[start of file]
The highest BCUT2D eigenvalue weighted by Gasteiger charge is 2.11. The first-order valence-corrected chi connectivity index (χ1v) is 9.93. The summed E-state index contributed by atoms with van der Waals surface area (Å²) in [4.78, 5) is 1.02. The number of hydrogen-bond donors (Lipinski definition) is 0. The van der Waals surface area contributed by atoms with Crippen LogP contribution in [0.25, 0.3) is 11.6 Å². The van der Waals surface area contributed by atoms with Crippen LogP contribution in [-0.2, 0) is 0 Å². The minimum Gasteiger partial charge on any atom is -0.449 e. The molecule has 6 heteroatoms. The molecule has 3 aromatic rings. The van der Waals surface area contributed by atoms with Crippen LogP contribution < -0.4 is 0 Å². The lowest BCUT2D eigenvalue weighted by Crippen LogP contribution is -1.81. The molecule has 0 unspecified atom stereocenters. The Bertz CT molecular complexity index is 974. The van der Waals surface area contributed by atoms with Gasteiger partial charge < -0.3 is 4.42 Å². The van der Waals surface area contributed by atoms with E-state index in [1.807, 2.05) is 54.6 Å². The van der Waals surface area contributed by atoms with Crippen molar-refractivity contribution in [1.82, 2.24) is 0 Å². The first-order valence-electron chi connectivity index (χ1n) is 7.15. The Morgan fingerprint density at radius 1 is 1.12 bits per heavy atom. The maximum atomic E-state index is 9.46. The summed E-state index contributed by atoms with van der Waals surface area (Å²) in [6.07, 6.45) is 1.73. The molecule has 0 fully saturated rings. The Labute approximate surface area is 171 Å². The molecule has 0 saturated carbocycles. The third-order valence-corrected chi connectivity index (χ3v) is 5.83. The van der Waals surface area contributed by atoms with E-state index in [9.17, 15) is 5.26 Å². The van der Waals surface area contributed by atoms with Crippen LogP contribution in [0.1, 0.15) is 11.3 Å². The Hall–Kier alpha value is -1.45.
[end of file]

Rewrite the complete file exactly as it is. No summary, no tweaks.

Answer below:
The highest BCUT2D eigenvalue weighted by Gasteiger charge is 2.11. The first-order valence-corrected chi connectivity index (χ1v) is 9.93. The summed E-state index contributed by atoms with van der Waals surface area (Å²) in [4.78, 5) is 1.02. The number of hydrogen-bond donors (Lipinski definition) is 0. The van der Waals surface area contributed by atoms with Crippen LogP contribution in [0.25, 0.3) is 11.6 Å². The van der Waals surface area contributed by atoms with Crippen LogP contribution in [-0.2, 0) is 0 Å². The minimum Gasteiger partial charge on any atom is -0.449 e. The molecule has 6 heteroatoms. The molecule has 3 aromatic rings. The van der Waals surface area contributed by atoms with Crippen LogP contribution < -0.4 is 0 Å². The lowest BCUT2D eigenvalue weighted by Crippen LogP contribution is -1.81. The molecule has 0 unspecified atom stereocenters. The Bertz CT molecular complexity index is 974. The van der Waals surface area contributed by atoms with Gasteiger partial charge < -0.3 is 4.42 Å². The van der Waals surface area contributed by atoms with E-state index in [1.807, 2.05) is 54.6 Å². The van der Waals surface area contributed by atoms with Crippen molar-refractivity contribution in [1.82, 2.24) is 0 Å². The first-order valence-electron chi connectivity index (χ1n) is 7.15. The Morgan fingerprint density at radius 1 is 1.12 bits per heavy atom. The maximum atomic E-state index is 9.46. The summed E-state index contributed by atoms with van der Waals surface area (Å²) in [6.07, 6.45) is 1.73. The molecule has 0 fully saturated rings. The Labute approximate surface area is 171 Å². The molecule has 0 saturated carbocycles. The third-order valence-corrected chi connectivity index (χ3v) is 5.83. The van der Waals surface area contributed by atoms with E-state index in [9.17, 15) is 5.26 Å². The van der Waals surface area contributed by atoms with Crippen LogP contribution in [0.1, 0.15) is 11.3 Å². The Hall–Kier alpha value is -1.45.